Deut 10:1 expands on this trip up the mountains and adds that God told Moses to make an arc of wood which he could only do overnight based on Ex 34:2, hence it lacked the gold trimmings and cherubs. The elaborate arc was not made until 37:1:9 after the second tables were presented.
Deut 10:3 has Moses returning from the mountain after his second 40 day trip with the second set and placing them in the arc which he himself made, “and there they be..” (De. 10:5). Ex.34:27 has God instructing Moses to write the above words (contrary to God supposedly writing them again) where verse 28 explicitly states: And he wrote upon the tables the words of the covenant, the ten commandments.

The above compares to Nos.1; 2 and 4 only of the 10 we know. So now we have the book of undisclosed laws which Moses wrote, the broken tables as to the holy trappings and the new intact tables, none of which included the 10 commandments as we know them. Yet, De.10:4 has Moses preaching the 10 we accept as having been written on the second tables. It seems the scribes were more than just confused, and that they are, for it is clear they present Moses after being counseled by his father-in-law, as having concocted his own laws under the guise of being given by God.

We know for a fact that Moses built an arc of wood excluding the ornamentation, and we also know that he placed “the testimony” into same (Ex. 40:20) we know nothing of what happened to Moses’ book or the arc he himself made. There were therefore two arcs. We are led to believe by programming that when Solomon’s temple was destroyed, “the” arc was carried off, however, neither arc is mentioned in the II KI 25:13:17 list of items stolen. Nor does anyone concern themselves with it after the fact save for a prophecy by Jeremiah.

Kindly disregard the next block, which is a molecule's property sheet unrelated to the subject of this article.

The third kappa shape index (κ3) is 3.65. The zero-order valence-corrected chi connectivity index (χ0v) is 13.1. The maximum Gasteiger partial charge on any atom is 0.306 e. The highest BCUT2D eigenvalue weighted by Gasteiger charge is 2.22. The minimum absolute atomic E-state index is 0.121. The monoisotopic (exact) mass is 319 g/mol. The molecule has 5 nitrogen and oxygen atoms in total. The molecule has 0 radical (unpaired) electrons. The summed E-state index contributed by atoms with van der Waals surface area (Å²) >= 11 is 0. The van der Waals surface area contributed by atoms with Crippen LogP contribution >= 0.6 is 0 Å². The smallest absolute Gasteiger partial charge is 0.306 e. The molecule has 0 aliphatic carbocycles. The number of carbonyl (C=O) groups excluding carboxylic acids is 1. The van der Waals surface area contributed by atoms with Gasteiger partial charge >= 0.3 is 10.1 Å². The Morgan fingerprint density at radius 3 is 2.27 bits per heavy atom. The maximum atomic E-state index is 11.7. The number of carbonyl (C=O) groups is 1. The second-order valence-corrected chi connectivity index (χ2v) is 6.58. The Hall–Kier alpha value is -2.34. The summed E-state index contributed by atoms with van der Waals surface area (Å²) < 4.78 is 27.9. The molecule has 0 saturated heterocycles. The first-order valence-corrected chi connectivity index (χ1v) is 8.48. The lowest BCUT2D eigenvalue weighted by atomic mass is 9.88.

The ornate arc is filled with pagan dressings, could it be that it was never in the hands of the Jews, or perhaps even destroyed by them?




posted on Apr, 28 2005 @ 10:23 PM
link   
Agreed...That's a good question...when Jesus comes from the east in the second coming we are supposed to see the "arc of the testament" above in heaven revealed. I heard in a recent bible study that is isn't the same arc that was supposed to be hidden or lost-(arc of the covenant)...there are many things that really need to be discussed about what is written that the average person isn't aquainted with. Guess I need to go dig some more...I know I should have put the quote there from where i read it..

[edit on 4/28/2005 by mercury19]



posted on Apr, 29 2005 @ 10:54 AM
link   
could you be possibly inferring leviticus? i would assume that it is called levitcal law for a reason.
daved





 
0

log in

join